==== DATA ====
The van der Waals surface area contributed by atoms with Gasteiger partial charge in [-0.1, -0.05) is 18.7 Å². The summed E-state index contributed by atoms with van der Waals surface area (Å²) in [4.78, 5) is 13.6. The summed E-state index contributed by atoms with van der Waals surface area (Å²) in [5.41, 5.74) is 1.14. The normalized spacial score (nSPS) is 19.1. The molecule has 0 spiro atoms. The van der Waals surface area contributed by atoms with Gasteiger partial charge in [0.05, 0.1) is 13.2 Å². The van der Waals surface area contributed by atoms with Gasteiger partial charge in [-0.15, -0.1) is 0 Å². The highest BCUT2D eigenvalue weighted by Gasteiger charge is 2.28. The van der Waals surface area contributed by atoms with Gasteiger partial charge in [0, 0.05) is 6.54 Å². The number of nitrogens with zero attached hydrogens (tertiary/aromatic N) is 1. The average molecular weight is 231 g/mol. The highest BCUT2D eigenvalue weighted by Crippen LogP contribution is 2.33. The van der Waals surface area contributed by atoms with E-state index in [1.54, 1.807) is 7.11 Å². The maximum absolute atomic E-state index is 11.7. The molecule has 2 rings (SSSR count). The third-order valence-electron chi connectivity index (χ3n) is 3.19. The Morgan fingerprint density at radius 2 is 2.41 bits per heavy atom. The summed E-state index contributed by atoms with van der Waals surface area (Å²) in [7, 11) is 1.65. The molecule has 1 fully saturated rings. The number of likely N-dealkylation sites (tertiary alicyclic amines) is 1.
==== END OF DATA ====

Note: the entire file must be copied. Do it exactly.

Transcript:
The van der Waals surface area contributed by atoms with Gasteiger partial charge in [-0.1, -0.05) is 18.7 Å². The summed E-state index contributed by atoms with van der Waals surface area (Å²) in [4.78, 5) is 13.6. The summed E-state index contributed by atoms with van der Waals surface area (Å²) in [5.41, 5.74) is 1.14. The normalized spacial score (nSPS) is 19.1. The molecule has 0 spiro atoms. The van der Waals surface area contributed by atoms with Gasteiger partial charge in [0.05, 0.1) is 13.2 Å². The van der Waals surface area contributed by atoms with Gasteiger partial charge in [-0.15, -0.1) is 0 Å². The highest BCUT2D eigenvalue weighted by Gasteiger charge is 2.28. The van der Waals surface area contributed by atoms with Gasteiger partial charge in [0, 0.05) is 6.54 Å². The number of nitrogens with zero attached hydrogens (tertiary/aromatic N) is 1. The average molecular weight is 231 g/mol. The highest BCUT2D eigenvalue weighted by Crippen LogP contribution is 2.33. The van der Waals surface area contributed by atoms with E-state index in [1.54, 1.807) is 7.11 Å². The maximum absolute atomic E-state index is 11.7. The molecule has 2 rings (SSSR count). The third-order valence-electron chi connectivity index (χ3n) is 3.19. The Morgan fingerprint density at radius 2 is 2.41 bits per heavy atom. The summed E-state index contributed by atoms with van der Waals surface area (Å²) in [7, 11) is 1.65. The molecule has 1 fully saturated rings. The number of likely N-dealkylation sites (tertiary alicyclic amines) is 1.